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This is an interview question:

Return true or false for a given string value and its corresponding unicode

public boolean decode (String value, String unicode){
    // logic goes here

for eg if the given inputs are

String value = "abc" String unicode = "UTF-8" return value is false    
String value"\u00A3" String unicode = "ASCII" return value is true

I read in an article that the unicode values are determined internally by bytes. So my first logic was trying to get the range ie for eg if it belongs to range between 40 and 63 its ASCII. Please correct if am wrong with this logic and if there is a better way to find out the unicode.

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What does the word "unicode" mean to you? –  Mike Samuel Feb 26 '13 at 4:37
@MikeSamuel I think he's talking about encoding instead of unicode. –  Drogba Feb 26 '13 at 4:38
This question seems to conflate a number of different things around byte<->character encodings. Have you read "The Absolute Minimum Every Software Developer Absolutely, Positively Must Know About Unicode and Character Sets "? –  Mike Samuel Feb 26 '13 at 4:58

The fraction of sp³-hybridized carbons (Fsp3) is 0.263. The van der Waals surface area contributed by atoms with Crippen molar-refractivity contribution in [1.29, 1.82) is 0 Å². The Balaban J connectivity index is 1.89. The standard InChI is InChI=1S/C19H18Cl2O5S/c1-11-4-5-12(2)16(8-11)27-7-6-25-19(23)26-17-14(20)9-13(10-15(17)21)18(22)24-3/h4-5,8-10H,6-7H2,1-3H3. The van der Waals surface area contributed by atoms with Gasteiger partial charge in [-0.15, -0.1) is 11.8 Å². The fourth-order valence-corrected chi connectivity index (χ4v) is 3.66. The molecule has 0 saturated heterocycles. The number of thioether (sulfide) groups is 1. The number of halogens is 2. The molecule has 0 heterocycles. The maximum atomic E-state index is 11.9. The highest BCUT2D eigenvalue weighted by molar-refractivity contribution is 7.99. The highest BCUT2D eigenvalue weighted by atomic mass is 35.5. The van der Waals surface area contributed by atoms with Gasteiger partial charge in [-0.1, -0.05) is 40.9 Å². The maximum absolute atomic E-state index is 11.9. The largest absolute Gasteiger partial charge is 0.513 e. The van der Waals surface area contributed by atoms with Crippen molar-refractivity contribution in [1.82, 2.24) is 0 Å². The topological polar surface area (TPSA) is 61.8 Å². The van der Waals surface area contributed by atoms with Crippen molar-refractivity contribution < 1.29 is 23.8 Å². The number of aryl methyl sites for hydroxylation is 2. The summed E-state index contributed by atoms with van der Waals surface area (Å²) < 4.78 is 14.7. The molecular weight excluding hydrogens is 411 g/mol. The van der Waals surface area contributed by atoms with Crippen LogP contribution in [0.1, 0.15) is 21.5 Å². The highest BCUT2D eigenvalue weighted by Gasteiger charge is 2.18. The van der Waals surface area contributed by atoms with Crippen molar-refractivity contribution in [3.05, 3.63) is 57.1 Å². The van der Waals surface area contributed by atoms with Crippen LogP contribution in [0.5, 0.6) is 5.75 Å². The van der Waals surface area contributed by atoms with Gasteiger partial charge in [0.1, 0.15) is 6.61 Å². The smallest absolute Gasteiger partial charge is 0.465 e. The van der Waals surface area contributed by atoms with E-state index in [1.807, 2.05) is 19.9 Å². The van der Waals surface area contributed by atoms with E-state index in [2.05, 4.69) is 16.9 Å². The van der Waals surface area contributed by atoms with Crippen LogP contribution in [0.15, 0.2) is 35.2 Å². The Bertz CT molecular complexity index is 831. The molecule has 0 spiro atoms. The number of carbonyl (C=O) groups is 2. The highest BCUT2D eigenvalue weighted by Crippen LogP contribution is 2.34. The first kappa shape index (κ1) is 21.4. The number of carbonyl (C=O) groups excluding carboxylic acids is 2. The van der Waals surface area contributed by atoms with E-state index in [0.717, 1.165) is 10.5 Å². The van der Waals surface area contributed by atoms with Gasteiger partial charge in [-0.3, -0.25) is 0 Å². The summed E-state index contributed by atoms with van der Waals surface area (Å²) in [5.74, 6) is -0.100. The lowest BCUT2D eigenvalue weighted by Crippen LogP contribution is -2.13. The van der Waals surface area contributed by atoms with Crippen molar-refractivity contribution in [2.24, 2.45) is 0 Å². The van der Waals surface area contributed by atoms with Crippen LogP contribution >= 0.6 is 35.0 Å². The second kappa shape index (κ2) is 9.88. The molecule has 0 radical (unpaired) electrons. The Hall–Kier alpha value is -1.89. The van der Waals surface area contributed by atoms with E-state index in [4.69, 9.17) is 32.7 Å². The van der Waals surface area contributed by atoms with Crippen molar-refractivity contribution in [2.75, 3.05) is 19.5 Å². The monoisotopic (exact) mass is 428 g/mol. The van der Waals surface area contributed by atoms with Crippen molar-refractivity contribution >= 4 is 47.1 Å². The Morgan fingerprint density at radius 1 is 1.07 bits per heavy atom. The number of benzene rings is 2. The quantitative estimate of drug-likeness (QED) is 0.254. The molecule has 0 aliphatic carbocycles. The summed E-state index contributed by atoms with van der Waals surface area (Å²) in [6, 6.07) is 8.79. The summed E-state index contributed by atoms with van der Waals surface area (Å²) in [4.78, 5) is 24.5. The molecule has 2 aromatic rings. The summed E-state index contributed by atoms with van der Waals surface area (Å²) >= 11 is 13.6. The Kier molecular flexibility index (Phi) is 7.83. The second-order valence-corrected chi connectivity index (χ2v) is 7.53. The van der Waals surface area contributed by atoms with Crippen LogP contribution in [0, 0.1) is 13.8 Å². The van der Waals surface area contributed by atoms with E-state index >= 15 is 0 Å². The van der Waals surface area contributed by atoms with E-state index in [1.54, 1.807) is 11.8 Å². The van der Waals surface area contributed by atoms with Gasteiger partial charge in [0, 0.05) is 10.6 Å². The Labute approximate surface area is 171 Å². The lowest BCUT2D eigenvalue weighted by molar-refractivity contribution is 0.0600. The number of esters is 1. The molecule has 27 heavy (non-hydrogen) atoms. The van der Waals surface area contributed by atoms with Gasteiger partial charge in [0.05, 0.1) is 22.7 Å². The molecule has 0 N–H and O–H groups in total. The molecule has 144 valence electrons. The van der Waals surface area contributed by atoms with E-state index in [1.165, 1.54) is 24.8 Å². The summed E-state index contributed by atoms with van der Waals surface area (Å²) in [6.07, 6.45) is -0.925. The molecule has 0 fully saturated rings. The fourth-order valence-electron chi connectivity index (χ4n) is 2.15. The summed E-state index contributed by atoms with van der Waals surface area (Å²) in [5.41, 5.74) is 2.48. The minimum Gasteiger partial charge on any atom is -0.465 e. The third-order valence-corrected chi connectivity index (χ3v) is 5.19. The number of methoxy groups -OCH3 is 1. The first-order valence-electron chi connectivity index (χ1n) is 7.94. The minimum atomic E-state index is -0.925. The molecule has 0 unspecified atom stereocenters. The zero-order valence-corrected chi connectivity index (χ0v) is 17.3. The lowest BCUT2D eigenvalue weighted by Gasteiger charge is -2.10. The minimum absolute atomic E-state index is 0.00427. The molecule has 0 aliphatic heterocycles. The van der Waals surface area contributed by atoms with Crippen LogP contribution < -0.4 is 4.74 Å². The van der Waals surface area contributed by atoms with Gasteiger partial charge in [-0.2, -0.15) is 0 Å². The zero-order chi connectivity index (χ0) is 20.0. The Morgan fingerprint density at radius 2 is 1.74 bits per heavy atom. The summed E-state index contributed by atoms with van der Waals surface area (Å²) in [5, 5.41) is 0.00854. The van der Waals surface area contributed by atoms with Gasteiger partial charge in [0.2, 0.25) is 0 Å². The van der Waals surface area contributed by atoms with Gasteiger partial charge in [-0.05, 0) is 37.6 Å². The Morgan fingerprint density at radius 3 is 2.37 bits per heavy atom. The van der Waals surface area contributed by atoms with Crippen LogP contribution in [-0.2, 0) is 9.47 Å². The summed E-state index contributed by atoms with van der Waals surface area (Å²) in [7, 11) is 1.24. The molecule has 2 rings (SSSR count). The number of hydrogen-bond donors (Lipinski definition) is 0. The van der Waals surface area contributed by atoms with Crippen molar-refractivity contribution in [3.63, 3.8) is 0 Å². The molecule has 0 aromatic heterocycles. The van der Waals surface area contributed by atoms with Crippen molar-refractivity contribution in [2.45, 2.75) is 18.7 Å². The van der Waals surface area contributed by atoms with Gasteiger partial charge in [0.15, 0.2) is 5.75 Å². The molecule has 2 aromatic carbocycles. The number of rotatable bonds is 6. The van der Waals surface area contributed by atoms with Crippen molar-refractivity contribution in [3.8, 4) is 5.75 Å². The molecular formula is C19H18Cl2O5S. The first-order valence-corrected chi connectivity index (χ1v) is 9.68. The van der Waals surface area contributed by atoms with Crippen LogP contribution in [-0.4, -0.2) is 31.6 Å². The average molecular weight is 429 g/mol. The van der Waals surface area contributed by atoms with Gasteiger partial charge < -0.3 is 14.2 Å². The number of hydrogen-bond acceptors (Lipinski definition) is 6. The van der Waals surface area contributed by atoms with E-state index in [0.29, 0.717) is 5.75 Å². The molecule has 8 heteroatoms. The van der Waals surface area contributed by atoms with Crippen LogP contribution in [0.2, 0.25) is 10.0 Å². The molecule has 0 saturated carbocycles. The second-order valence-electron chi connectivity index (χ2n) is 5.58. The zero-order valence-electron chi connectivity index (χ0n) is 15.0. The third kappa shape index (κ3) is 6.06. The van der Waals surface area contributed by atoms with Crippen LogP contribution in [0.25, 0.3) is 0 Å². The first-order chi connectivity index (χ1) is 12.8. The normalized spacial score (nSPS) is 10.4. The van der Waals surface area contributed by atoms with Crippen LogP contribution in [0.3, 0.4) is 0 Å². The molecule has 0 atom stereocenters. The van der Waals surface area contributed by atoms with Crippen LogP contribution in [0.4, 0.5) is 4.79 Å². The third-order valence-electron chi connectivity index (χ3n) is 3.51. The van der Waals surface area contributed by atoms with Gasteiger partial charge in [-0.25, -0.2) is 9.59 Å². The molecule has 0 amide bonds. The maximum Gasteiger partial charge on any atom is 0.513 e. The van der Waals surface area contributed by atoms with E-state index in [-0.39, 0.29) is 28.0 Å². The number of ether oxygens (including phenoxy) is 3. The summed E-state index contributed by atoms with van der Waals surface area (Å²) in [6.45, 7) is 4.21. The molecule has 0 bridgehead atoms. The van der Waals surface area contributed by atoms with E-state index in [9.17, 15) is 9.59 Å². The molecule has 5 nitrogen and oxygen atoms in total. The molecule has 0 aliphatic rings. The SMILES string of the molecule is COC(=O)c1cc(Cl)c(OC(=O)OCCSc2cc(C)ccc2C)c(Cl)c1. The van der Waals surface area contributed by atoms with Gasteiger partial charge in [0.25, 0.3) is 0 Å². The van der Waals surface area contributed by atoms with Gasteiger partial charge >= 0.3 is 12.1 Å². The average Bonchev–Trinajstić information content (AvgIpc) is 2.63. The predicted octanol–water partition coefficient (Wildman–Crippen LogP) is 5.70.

2 Answers 2

This is a fairly bad specification for a function. In an interview you'll need to respond by pretending a client has made this request for software implementation. So you'll ask gently for clarification about the intentions behind the specification. Or you'll introduce criticism within questions as if you're the student and you wish to be taught. You might say:

  • I'm not accustomed to use the word "Unicode" as a generic term for encodings such as ASCII and UTF-8. Am I correct that that's what the parameter is for? Could we name it "encoding", so that I will remember its purpose more easily?
  • So, it appears we're concerned with certain encodings, rather than, say, all the encodings that the Internet Engineering Task Force has ever named, am I right? You see, I'm referring to the MIME standard, which provides that IETF designates an official registry of names for encodings. There are hundreds or thousands of them.
  • I noticed that we are to return false to a query concerning UTF-8 when the text is "abc". Is that because the code points in that text are all in the range that UTF-8 has in common with ASCII, so that the encoded text is identical for UTF-8 encoding as for ASCII encoding? Do we do similarly for another encoding such as ISO-8859-1 which contains ASCII as a subset?
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Unicode Equivalent of ANSCI

ANSI characters 32 to 127 correspond to those in the 7-bit ASCII character set, which forms the Basic Latin Unicode character range. Characters 160–255 correspond to those in the Latin-1 Supplement Unicode character range.

As you can observe, there are ASCII equalvilent Unicode value in that table. So you better ask the interviewer what is really the requirements.

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